Charter schools: who chooses? 

In the popular 1989 movie “Lean on Me,” about a Paterson, N.J., ghetto high school, Principal Joe Clark has all the troublemakers and under-performing students gather on the stage and he then kicks them all out of the school. With only the most serious students remaining, he restores his high school to its once proud position.

The movie, based on a real life situation, reflects pure fiction. Or does it? Is it possible to exclude the undesirable students and just skim off the best students to make elite, selective and even racially segregated schools? Can we, under current law, develop one school system for the “haves” and another system for the “have nots?” If you think this isn't possible, just look carefully at the charter school movement and its more extreme sibling, voucher schools.

In Arkansas we call privately operated charter schools “open enrollment schools.” In reality, are these schools truly open enrollment? Does every child have an equal opportunity to enroll? The first ingredient is that the child must have a parent who truly cares and monitors his or her education. It is far less likely that children from an impoverished single-parent home will have a parent who is aware of the enrollment hoops they must jump through to enter a charter school. How about the child whose parents are drug addicted or don't have the capability to enroll them in the charter school? From the very beginning, a charter school limits its enrollment to only the children of parents who are actively involved in their child's education. Any teacher can tell you that these are the children who will also be the most successful in a regular school setting. This produces a very subtle form of discrimination. In some cases the discrimination may not be so subtle.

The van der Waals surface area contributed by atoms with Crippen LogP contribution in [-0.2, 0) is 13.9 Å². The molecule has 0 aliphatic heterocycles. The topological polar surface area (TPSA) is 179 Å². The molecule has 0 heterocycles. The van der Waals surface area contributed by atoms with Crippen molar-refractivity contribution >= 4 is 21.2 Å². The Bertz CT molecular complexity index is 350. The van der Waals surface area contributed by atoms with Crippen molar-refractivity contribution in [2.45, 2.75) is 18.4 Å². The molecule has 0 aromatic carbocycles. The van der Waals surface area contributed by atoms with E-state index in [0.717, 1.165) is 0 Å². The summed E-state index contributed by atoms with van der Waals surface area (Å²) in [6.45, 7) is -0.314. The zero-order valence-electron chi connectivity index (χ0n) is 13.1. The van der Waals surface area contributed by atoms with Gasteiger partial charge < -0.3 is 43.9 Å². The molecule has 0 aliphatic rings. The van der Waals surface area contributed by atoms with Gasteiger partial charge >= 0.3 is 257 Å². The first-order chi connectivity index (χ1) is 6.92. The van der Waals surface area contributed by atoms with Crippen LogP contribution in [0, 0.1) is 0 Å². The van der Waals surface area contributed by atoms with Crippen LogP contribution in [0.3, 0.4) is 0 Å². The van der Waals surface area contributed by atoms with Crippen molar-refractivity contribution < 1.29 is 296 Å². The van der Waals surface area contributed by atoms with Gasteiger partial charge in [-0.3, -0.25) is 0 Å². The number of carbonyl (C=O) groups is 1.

Arizona has been in the forefront of the charter school movement and is a state with a wide range of ethnic diversity. Gene V. Glass, regents' professor at Arizona State University, is a critic of how charters have been implemented in his state and describes several instances of charters in neighborhoods dominated by Hispanic families yet with high percentages of white students and few Hispanic students. One example he cited was Fees Middle School in southern Tempe, Ariz., which enrolled 50 percent minority pupils while two blocks away the Tempe Prep Charter Academy enrolled only 17 percent minorities. He also found that of 1,012 charter schools, nearly half exhibited evidence of substantial ethnic separation Given the racial sensitivity of Arkansas, this situation couldn't happen here — or, could it?